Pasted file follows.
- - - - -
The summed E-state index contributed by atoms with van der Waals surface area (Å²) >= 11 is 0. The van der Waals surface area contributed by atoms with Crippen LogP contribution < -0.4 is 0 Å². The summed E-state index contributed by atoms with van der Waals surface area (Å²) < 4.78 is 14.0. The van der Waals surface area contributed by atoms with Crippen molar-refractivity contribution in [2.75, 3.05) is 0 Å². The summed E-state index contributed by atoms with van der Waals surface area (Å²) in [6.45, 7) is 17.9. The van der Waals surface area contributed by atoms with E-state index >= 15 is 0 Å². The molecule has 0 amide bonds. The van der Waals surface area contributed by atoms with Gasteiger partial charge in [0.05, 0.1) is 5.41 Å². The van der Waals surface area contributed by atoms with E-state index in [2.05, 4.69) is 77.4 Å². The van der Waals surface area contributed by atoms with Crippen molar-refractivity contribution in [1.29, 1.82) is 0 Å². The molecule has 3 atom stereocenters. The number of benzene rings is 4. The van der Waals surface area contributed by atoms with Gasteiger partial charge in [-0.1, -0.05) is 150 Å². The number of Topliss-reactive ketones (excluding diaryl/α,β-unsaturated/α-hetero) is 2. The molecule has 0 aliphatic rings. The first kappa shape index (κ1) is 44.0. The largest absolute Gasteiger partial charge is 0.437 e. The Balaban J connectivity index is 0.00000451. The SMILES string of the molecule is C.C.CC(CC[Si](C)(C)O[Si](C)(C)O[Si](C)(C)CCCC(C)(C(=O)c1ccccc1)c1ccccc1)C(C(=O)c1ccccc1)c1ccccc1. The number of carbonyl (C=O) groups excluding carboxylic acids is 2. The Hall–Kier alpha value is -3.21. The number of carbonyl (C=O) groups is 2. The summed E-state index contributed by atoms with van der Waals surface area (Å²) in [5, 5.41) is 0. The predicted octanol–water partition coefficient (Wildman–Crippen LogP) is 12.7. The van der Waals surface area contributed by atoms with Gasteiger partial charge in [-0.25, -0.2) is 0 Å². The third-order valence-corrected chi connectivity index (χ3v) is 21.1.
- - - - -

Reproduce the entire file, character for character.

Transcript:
The summed E-state index contributed by atoms with van der Waals surface area (Å²) >= 11 is 0. The van der Waals surface area contributed by atoms with Crippen LogP contribution < -0.4 is 0 Å². The summed E-state index contributed by atoms with van der Waals surface area (Å²) < 4.78 is 14.0. The van der Waals surface area contributed by atoms with Crippen molar-refractivity contribution in [2.75, 3.05) is 0 Å². The summed E-state index contributed by atoms with van der Waals surface area (Å²) in [6.45, 7) is 17.9. The van der Waals surface area contributed by atoms with E-state index >= 15 is 0 Å². The molecule has 0 amide bonds. The van der Waals surface area contributed by atoms with Gasteiger partial charge in [0.05, 0.1) is 5.41 Å². The van der Waals surface area contributed by atoms with E-state index in [2.05, 4.69) is 77.4 Å². The van der Waals surface area contributed by atoms with Crippen molar-refractivity contribution in [1.29, 1.82) is 0 Å². The molecule has 3 atom stereocenters. The number of benzene rings is 4. The van der Waals surface area contributed by atoms with Gasteiger partial charge in [-0.1, -0.05) is 150 Å². The number of Topliss-reactive ketones (excluding diaryl/α,β-unsaturated/α-hetero) is 2. The molecule has 0 aliphatic rings. The first kappa shape index (κ1) is 44.0. The largest absolute Gasteiger partial charge is 0.437 e. The Balaban J connectivity index is 0.00000451. The SMILES string of the molecule is C.C.CC(CC[Si](C)(C)O[Si](C)(C)O[Si](C)(C)CCCC(C)(C(=O)c1ccccc1)c1ccccc1)C(C(=O)c1ccccc1)c1ccccc1. The number of carbonyl (C=O) groups excluding carboxylic acids is 2. The Hall–Kier alpha value is -3.21. The number of carbonyl (C=O) groups is 2. The summed E-state index contributed by atoms with van der Waals surface area (Å²) in [5, 5.41) is 0. The predicted octanol–water partition coefficient (Wildman–Crippen LogP) is 12.7. The van der Waals surface area contributed by atoms with Gasteiger partial charge in [-0.25, -0.2) is 0 Å². The third-order valence-corrected chi connectivity index (χ3v) is 21.1.